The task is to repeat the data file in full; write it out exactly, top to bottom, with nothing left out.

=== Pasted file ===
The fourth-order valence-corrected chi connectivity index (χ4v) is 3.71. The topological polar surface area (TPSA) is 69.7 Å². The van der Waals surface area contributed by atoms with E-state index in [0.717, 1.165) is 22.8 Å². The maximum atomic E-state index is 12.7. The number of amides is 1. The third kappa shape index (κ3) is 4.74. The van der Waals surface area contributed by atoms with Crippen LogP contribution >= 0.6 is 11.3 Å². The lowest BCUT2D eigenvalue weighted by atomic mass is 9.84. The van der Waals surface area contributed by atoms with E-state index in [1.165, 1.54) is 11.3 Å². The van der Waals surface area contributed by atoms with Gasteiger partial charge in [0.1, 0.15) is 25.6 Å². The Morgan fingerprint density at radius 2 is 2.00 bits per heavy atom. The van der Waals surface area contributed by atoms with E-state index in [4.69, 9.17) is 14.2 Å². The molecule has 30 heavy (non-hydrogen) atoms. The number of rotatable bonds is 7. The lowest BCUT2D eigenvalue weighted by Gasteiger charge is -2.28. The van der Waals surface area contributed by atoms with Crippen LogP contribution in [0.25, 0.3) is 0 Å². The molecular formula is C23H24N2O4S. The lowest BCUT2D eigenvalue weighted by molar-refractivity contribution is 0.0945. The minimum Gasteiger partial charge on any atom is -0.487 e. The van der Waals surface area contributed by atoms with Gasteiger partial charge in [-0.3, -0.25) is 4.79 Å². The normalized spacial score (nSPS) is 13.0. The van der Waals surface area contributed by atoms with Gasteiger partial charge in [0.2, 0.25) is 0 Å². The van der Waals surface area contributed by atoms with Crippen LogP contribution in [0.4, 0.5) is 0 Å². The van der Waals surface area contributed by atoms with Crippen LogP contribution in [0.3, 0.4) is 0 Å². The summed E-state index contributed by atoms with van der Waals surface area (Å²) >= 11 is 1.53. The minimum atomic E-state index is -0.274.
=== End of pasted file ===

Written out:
The fourth-order valence-corrected chi connectivity index (χ4v) is 3.71. The topological polar surface area (TPSA) is 69.7 Å². The van der Waals surface area contributed by atoms with E-state index in [0.717, 1.165) is 22.8 Å². The maximum atomic E-state index is 12.7. The number of amides is 1. The third kappa shape index (κ3) is 4.74. The van der Waals surface area contributed by atoms with Crippen LogP contribution >= 0.6 is 11.3 Å². The lowest BCUT2D eigenvalue weighted by atomic mass is 9.84. The van der Waals surface area contributed by atoms with E-state index in [1.165, 1.54) is 11.3 Å². The van der Waals surface area contributed by atoms with Gasteiger partial charge in [0.1, 0.15) is 25.6 Å². The Morgan fingerprint density at radius 2 is 2.00 bits per heavy atom. The van der Waals surface area contributed by atoms with E-state index in [4.69, 9.17) is 14.2 Å². The molecule has 30 heavy (non-hydrogen) atoms. The number of rotatable bonds is 7. The lowest BCUT2D eigenvalue weighted by Gasteiger charge is -2.28. The van der Waals surface area contributed by atoms with Crippen LogP contribution in [0.25, 0.3) is 0 Å². The molecular formula is C23H24N2O4S. The lowest BCUT2D eigenvalue weighted by molar-refractivity contribution is 0.0945. The minimum Gasteiger partial charge on any atom is -0.487 e. The van der Waals surface area contributed by atoms with Gasteiger partial charge in [-0.3, -0.25) is 4.79 Å². The normalized spacial score (nSPS) is 13.0. The van der Waals surface area contributed by atoms with Gasteiger partial charge in [0.2, 0.25) is 0 Å². The van der Waals surface area contributed by atoms with Crippen LogP contribution in [0.4, 0.5) is 0 Å². The van der Waals surface area contributed by atoms with Crippen LogP contribution in [0.3, 0.4) is 0 Å². The summed E-state index contributed by atoms with van der Waals surface area (Å²) >= 11 is 1.53. The minimum atomic E-state index is -0.274.